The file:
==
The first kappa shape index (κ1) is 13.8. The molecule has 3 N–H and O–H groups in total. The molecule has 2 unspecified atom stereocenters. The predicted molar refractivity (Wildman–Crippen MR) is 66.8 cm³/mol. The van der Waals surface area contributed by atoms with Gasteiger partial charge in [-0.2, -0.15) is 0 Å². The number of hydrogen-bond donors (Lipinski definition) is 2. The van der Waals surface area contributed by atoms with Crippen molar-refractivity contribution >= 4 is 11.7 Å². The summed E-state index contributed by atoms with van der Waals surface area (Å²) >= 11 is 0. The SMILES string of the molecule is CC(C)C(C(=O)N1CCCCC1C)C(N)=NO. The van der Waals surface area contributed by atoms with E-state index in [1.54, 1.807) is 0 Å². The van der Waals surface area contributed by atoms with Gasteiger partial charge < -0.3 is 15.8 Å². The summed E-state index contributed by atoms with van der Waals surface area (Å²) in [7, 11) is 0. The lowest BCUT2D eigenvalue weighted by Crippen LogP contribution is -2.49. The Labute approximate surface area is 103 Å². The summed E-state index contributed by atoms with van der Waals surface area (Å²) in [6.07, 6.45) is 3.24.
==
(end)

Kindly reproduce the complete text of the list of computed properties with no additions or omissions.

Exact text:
The first kappa shape index (κ1) is 13.8. The molecule has 3 N–H and O–H groups in total. The molecule has 2 unspecified atom stereocenters. The predicted molar refractivity (Wildman–Crippen MR) is 66.8 cm³/mol. The van der Waals surface area contributed by atoms with Gasteiger partial charge in [-0.2, -0.15) is 0 Å². The number of hydrogen-bond donors (Lipinski definition) is 2. The van der Waals surface area contributed by atoms with Crippen molar-refractivity contribution >= 4 is 11.7 Å². The summed E-state index contributed by atoms with van der Waals surface area (Å²) >= 11 is 0. The SMILES string of the molecule is CC(C)C(C(=O)N1CCCCC1C)C(N)=NO. The van der Waals surface area contributed by atoms with E-state index in [1.54, 1.807) is 0 Å². The van der Waals surface area contributed by atoms with Gasteiger partial charge < -0.3 is 15.8 Å². The summed E-state index contributed by atoms with van der Waals surface area (Å²) in [7, 11) is 0. The lowest BCUT2D eigenvalue weighted by Crippen LogP contribution is -2.49. The Labute approximate surface area is 103 Å². The summed E-state index contributed by atoms with van der Waals surface area (Å²) in [6.07, 6.45) is 3.24.